David Bernstein is presiding over a thread at Volokh (Apr. 18).
More from the WSJ’s editors today:
A reasonable university administrator might conclude from all this [the suits against Harvard and MIT over the Sinedu Tadesse and Elizabeth Shin episodes, respectively] that mentally ill students–when there is even a remote possibility that they will be dangerous–need to be removed from campus, at least until their condition has improved. But not so fast. In 2004, George Washington University suspended Jordan Nott after he sought medical treatment for severe depression. Officials said later that they were trying to act in Mr. Nott’s best interests, by forcing him to take time off to get counseling. Mr. Nott sued the university, arguing that it had violated his rights under the Americans With Disabilities Act. The school and Mr. Nott settled out of court last fall.
In the same rights-based spirit, Virginia recently passed a law barring public colleges and universities from punishing or expelling students “solely for attempting to commit suicide, or seeking mental-health treatment for suicidal thoughts or behaviors.”
(“Caught in the (Legal) Crossfire”, Apr. 20).
And: “Privacy and anti-discrimination laws have meant paralysis in the face of the scarily insane.” (Kay Hymowitz (Manhattan Institute), “In loco parentis – not”, New York Sun, Apr. 20, original at City Journal). Speaking of privacy laws, Hymowitz writes:
Some years ago, when my daughter was starting out at Amherst, the college president explained the terms of the Buckley Amendment to the parents of incoming freshmen. One parent asked in disbelief, “You mean, if my kid were to disappear to California with a drugged-out nut, you wouldn’t even tell me she was missing?” The president smiled with just a hint of condescension. “That’s right,” he said.
Actually the second time I posted this tonight: When I was in college, ten years ago, I could be described much like Cho. Given antidepressants, accused of stalking, violent, scared other students. (note: this was on a private Catholic campus which had had a shooting incident a few years prior)
I easily could have turned to violence–I was bipolar but had not been diagnosed. However, with the support of professors and administration, I did fine, and here I am 10 years later being all productive and fully medicated.
I must say I dislike how Cho is being posthumoulsy diagnosed–only a mental health professional with first-hand contact can truly opine on his psychiatric condition. I, and others like me, are really quite worried about how this portrays us–are we just mentally ill, or are we potential psycho-killers?
The facts of the Nott case do not seem terribly favorable for GWU. Nott went to the university hospital for depression and apparently asked about the link between antidepressants and suicide, because a friend had committed suicide recently. He was then immediately barred from his dorm room and GW leveled disciplinary charges against him and told him he had to withdraw from the university or face suspension, expulsion and/or criminal charges.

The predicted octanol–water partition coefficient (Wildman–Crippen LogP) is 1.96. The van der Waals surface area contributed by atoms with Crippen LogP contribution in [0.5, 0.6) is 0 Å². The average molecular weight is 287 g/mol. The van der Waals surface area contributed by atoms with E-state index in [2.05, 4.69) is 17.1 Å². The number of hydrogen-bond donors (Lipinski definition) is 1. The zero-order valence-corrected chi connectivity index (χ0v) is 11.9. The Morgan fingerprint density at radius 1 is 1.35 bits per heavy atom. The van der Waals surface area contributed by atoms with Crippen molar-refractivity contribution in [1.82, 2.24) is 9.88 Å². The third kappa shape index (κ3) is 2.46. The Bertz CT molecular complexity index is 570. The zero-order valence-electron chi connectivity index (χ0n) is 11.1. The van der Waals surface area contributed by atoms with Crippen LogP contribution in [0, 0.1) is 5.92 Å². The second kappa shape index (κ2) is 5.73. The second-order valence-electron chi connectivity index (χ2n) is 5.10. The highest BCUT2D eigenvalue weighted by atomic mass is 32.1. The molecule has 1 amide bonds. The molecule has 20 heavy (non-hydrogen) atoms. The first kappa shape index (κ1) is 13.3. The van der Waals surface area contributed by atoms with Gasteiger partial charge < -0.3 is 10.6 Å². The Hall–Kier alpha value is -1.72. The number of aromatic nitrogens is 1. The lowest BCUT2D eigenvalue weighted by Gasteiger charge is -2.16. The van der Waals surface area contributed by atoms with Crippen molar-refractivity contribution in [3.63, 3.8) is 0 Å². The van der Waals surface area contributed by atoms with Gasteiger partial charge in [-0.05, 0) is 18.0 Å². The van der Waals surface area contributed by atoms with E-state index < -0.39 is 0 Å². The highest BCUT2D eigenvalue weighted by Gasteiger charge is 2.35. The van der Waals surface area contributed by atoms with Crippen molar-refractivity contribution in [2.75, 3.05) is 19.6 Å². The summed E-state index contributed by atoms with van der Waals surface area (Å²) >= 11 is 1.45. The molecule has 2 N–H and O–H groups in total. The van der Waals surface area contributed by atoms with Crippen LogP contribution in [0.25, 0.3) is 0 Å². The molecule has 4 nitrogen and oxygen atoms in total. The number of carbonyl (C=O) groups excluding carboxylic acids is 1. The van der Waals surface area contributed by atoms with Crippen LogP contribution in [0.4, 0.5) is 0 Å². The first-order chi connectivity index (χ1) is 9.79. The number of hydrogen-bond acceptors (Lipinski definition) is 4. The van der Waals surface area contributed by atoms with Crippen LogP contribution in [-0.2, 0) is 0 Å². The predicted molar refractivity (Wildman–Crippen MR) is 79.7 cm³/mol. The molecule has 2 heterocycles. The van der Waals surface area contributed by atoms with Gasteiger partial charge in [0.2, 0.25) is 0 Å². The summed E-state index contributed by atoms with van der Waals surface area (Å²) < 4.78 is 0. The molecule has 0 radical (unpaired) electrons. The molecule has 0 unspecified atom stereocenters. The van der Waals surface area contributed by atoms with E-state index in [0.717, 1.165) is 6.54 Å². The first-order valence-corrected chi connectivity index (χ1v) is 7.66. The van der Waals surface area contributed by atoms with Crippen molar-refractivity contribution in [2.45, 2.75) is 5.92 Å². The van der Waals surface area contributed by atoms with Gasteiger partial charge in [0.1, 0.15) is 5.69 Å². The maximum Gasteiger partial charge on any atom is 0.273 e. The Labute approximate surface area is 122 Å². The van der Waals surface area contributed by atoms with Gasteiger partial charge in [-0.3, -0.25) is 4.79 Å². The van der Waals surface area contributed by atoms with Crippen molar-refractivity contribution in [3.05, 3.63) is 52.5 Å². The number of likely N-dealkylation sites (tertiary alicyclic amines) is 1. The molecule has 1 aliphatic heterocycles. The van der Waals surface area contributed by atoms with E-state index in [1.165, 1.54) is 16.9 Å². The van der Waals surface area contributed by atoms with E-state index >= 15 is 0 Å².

There was no finding that Nott was a danger to himself or others, so there was no pretense of a therapeutic purpose to the disciplinary charges against him. They tried to get rid of him apparently for no basis other than his seeking mental health treatment.
That seems squarely in violation of the ADA, so it’s hard to feel sorry for GWU here. Certainly, if one doesn’t like the ADA in general, then this suit will be objectionable. It’s on the books, though, as the judgment of society that depression sufferers are generally capable of participating in higher education, so GWU should have been more careful and at the very least have established more facts to support an expulsion.
Moreover, since the Shin and Tadesse cases were settled confidentially, they don’t really convey anything about the state of the law or about the parties’ assessment of their litigation risk (the Shins might have settled for attorneys’ fees plus $10,000, for instance). Thus, it’s hard to see how a University administrator would draw conclusions from them, as the WSJ suggests.
Curious admission from CNS, “I easily could have turned to violence-“. He still has the same condition that created the original situation.
Discrimination (being discriminant or choosy) is good. Sometimes discrimination can be dun unfairly, or in a manner that excessively harms someone. So if I have the ability to choose between two otherwise similar applicants, one who just might through a chemical imbalance go on a shooting spree, would it be unreasonable of me to choose the one without such proclivaty? I don’t see that as unfair to CNS, but merely a matter of enlightened self interest.
Perhaps if CNS had been a close friend for a decade I might feel differently. In that case I might then in the same situation choose him over an otherwise equally qualified applicant for some hypothetical position. Would it then be unfair or discriminatory to the other party equally qualified that I used something as arbitrary as personal friendship to award a benefit? No, just being discriminant (choosy, selective) not disciminatory (unfair, bias etc.)